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In South Sudan, Russian Pilots Weren't Under Contract to Fly to Pibor Conflict Zone & Didn't: UN Negligence?

By Matthew Russell Lee, Exclusive

UNITED NATIONS, January 11 -- In the wake of the mass killings in Pibor in South Sudan, still not counted by the UN Mission there, behind closed doors a new reason for the failure to protect civilians is being offered by some: that Russian helicopter pilots refused to fly to Pibor.

  Several Western members states on Wednesday expressed outrage to Inner City Press about this and said that now Bangladeshi helicopters and pilots are being brought in from the UN mission in the Democratic Republic of the Congo, MONUSCO.

   "But that's only for two months," a source told Inner City Press, "we need a longer term solution."

   Inner City Press has asked other members of the Council, and not surprisingly there is another side to the story, one that makes the UN, rather than the Russians, look bad.

  The story is that the Russian pilots were NOT assigned to, had not yet signed an agreement with, the UN Mission in South Sudan (UNMISS). Rather, four of the Russian helicopters were still under contract with the defunct UNMIS mission, moving equipment from north Sudan. Four others were on loan "from Chad... since the time of the referendum" in South Sudan.

   "Maybe when asked to come and help civilians, they should have," one Security Council member told Inner City Press, echoing what US Ambassador Susan Rice is said to have intoned in the Council's consultations.

  "But," this Council member said, veering from what Rice said, "they weren't required to and it's DPKO's fault that they didn't have an agreement with the Russians. Now they're trying to blame it on them."

   The issue appeared, in disguised or compromised form, in this week's Security Council Press Statement on South Sudan, which says "[t]he members of the Security Council expressed concern with UNMISS' shortfall of operational air transport assets, which seriously impacts its ability to carry out its mandate, and urged the Secretary-General to continue efforts to address this problem."

  While without this further background the above sounds like the standard complaint that member states don't give enough helicopters to the UN, in this case it was the negligence of the Department of Peacekeeping Operations under chief Herve Ladsous that led, in the crucial moment, to the " shortfall of operational air transport assets."

  Further inquiry by Inner City Press finds that the previous "letter of assist" expired on December 1, 2011. The new draft agreement, not provided until December 15, proposed changes such as putting machine guns on the helicopters that remained, and remain, under consideration in Moscow. In this circumstances, only the Russian defense authorities, "not Hilde Johnson," can order the helicopters into service.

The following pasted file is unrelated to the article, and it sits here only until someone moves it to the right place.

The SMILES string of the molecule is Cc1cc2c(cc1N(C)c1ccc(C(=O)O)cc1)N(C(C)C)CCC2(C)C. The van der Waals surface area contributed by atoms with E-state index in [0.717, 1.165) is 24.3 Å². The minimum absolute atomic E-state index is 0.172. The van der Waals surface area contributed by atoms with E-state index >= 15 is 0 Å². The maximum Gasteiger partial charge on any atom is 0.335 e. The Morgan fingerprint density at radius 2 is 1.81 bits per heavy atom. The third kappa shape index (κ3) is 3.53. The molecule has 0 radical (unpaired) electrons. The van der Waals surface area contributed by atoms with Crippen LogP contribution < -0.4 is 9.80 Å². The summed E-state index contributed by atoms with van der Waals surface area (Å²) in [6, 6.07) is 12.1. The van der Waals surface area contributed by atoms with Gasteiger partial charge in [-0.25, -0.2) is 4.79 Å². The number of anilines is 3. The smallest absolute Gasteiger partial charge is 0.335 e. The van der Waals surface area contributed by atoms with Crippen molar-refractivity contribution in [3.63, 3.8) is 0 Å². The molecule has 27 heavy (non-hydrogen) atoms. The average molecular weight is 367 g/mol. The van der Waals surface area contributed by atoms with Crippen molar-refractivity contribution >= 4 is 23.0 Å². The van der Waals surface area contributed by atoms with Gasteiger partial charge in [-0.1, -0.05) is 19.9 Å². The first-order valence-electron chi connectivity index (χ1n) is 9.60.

As is often the case with the UN, secrecy and lack of transparency, even in the name of being diplomatic, has resulted in a failure to protect civilians.

(c) UN Photo
Russia's copters on tarmac in Juba, DFS letter of assist and Pibor blamegame not shown

   It is not dissimilar to the UN's continued failure, repeatedly minimized and not explained by Herve Ladsous, to have a Status of Forces Agreement for the peacekeeping mission in Abyei, which played a role in the bleed-out of four Ethiopian peacekeepers hit by a landmine.

  Inner City Press is now informed that the interim "inter-mission" agreement for helicopters for UNMISS will involve not only the Bangladeshis from the DR Congo, but also copters from the all-Ethiopian UNISFA mission in Abyei.

  In fairness to the UN, its Department of Field Support says it has tried since Russia pilots were attacked in November 2011 -- the main incident of four involved police shooting at Russian helicopters on the theory they were supplying the Lord's Resistance Army -- to speak with the SPLA and the Russian authorities, to get assurances of safety. But the fact remains: UNMISS knowingly operated without the Russian helicopters, up until many people were killed in Pibor without UNMISS showing up.

  Now UNMISS, under envoy Hilde Johnson, is criticizing the Pibor County Commissioner's estimate of the number of people killed, while neither providing a UN estimate or promising to seek and provide one in the future. The entire incident now smells of cover up, including on the helicopter issue, and would seem to require a formal investigation. But who will call for it? Watch this site.

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Click here for Sept 23, '11 about UN General Assembly

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These reports are usually also available through Google News and on Lexis-Nexis.

Click here for a Reuters AlertNet piece by this correspondent about Uganda's Lord's Resistance Army. Click here for an earlier Reuters AlertNet piece about the Somali National Reconciliation Congress, and the UN's $200,000 contribution from an undefined trust fund.  Video Analysis here

Click here for Sept 26, 2011 New Yorker on Inner City Press at UN

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